Pericarditis is inflammation of the pericardium, a membrane covering the core composed of a double layer containing liquid, whose function is to allow the sliding of this with the heart. When inflammation occurs, the fluid increases and can block the heart and make it difficult to function properly. Symptoms can vary depending on the type of pericarditis. In general, one suffers from chest pain and respiratory problems that make it challenging to carry out everyday life. This FastlyHealarticle explains pericarditis’s causes, symptoms, and treatment.
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Causes of pericarditis
The cause of pericarditis is generally unknown. However, a set of diseases involve bacterial and viral infections and can generate pericarditis as one of its symptoms. In addition, we must differentiate between acute and chronic pericarditis.
It usually appears suddenly without any associated cause, and its duration is less than six weeks. Much acute pericarditis is believed to occur due to viral infections involving a condition of the upper respiratory tract: nose, larynx, pharynx, and sinuses, and is caused by the common cold. Although most pericarditis is believed to be caused by a virus, there are no specific tests to diagnose it.
On this occasion, fluid accumulation between the pericardial membranes lasts longer than six weeks. It involves more complications than the previous one due to the risk of suffering from right ventricular failure. The fluid can accumulate in other body areas, like the abdominal area and the ankles. When fibrosis and calcification of the pericardium occurs, it presents a more rigid structure that makes it difficult for the heart to function correctly. The leading cause of chronic pericarditis is a bacterial infection.
Symptoms of pericarditis
The symptoms of pericarditis also vary depending on whether it is acute or chronic inflammation.
- Chest pain. Pain can sometimes manifest as stitches in the chest and can radiate to other body areas, such as the back, shoulders, or neck. The pain caused by pericarditis can range from mild to severe, increasing with coughing, deep inhalation, and lying flat, feeling relieved by being upright.
- Pericardial rubbing. Another possible symptom of acute pericarditis is a noise known as a pericardial rub, although not all patients usually experience it.
- Pericardial effusion. This symptom is caused by the accumulation of fluid in the pericardium, which can generate a tamponade that makes it difficult for the heart to fill with blood and interfere with its proper functioning. Sometimes it can cause death.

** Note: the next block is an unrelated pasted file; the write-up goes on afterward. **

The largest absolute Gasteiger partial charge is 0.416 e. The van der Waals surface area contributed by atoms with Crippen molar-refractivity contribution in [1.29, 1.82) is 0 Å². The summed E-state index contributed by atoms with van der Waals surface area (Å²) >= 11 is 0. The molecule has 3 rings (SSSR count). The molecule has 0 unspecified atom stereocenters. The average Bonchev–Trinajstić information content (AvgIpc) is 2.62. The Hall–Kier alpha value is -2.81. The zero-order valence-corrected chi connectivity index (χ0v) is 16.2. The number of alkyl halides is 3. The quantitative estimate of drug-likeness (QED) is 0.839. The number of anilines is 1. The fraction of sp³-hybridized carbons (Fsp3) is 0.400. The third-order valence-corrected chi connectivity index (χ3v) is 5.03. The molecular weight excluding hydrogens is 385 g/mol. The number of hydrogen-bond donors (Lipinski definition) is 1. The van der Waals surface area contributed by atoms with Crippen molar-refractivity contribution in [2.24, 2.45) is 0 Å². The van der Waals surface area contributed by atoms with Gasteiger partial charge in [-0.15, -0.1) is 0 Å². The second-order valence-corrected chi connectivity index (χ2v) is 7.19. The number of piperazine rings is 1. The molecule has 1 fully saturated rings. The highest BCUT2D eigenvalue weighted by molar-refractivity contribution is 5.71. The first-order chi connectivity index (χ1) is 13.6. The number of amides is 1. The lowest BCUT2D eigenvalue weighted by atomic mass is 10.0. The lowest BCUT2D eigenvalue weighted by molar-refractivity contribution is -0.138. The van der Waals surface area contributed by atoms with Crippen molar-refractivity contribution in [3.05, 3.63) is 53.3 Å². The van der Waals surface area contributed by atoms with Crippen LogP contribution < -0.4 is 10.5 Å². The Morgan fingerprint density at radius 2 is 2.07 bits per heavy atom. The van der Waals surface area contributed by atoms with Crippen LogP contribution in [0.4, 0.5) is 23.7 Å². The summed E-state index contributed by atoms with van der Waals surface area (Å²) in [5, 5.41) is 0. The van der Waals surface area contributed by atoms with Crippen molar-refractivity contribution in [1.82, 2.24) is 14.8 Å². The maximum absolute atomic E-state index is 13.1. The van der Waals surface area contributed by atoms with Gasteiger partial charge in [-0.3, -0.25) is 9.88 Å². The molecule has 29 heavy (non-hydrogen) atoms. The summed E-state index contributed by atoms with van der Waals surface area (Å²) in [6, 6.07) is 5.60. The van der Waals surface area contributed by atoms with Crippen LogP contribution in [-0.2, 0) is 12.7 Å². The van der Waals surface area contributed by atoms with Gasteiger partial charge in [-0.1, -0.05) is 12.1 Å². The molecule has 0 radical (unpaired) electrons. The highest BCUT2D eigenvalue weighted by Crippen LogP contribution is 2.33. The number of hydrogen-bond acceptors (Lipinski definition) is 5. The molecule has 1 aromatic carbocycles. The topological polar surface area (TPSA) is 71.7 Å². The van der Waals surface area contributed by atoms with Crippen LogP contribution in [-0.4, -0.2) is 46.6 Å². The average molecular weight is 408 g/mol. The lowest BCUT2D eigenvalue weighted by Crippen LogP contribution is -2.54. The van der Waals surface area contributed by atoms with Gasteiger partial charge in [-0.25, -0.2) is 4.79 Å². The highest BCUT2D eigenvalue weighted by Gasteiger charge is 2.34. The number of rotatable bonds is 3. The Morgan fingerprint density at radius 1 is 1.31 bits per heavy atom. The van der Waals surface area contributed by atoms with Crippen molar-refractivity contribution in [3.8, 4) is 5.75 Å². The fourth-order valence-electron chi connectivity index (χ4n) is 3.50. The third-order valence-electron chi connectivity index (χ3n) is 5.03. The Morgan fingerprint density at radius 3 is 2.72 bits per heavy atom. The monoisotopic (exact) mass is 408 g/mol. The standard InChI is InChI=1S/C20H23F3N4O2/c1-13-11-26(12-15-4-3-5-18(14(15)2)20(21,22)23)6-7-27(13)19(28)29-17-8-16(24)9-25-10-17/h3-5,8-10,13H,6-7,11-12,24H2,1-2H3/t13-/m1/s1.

- Pleural effusion. Noise is also possible in the membrane surrounding the lungs from fluid build-up.
- Dyspnoea. Difficulty breathing.
- Fatigue. I was feeling tired.
- Dry cough.
The main symptom of chronic pericarditis is right heart failure. The tamponade that generates the accumulation of fluid causes the right part of the heart not to work correctly, which produces blood collection in different areas of the circulatory system. Consequently, patients with chronic constrictive pericarditis often have a swollen jugular, in addition to fluid accumulation in the lung pleura, fluid accumulation in the peritoneal area of the abdomen, and swelling in the legs.
Treatment of pericarditis
As in most cases, the cause of acute pericarditis is unknown. The treatment that is applied consists of combating the existing symptoms through rest and anti-inflammatories and trying to relieve pain. Diuretics are used to treat the accumulation of fluid, which promotes the elimination of urine. Once the patient has been cured of acute pericarditis, a medication that prevents relapse can be administered. Likewise, there is the possibility of performing a surgical intervention to remove the pericardium since it is possible to enjoy good health without it.
The only effective treatment for the definitive cure of chronic pericarditis is surgery through a pericardiectomy, in which the pericardium is removed. The results are successful in most cases, and the patient recovers quickly.
Diagnosis of pericarditis
First, the symptoms that the patient presents must be found out to be able to approach the problem. Subsequently, different tests can be carried out, both in acute and chronic pericarditis, among which the electrocardiogram, chest X-ray, magnetic resonance, or echocardiography stand out. Together with the chest X-ray, the latter allows us to observe the possible presence of fluid in the pericardium. At the same time, magnetic resonance imaging makes it easier to detect the enlargement of the pericardium.
This article is merely informative. At FastlyHeal .com, we do not have the power to prescribe medical treatments or make any diagnosis. We invite you to see a doctor if you present any type of condition or discomfort.
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I am a Surgeon with a diploma in comprehensive ultrasound and surgical care residency, an area I am specializing in. During the exercise of my profession, I have realized the need for patients to know the diseases they suffer, and I can tell you that a large part of their complications is due to a lack of information. Being a health web writer allows me to transmit my experience, without borders, to all those readers eager for knowledge, educate them in the prevention of diseases and promote a healthy lifestyle.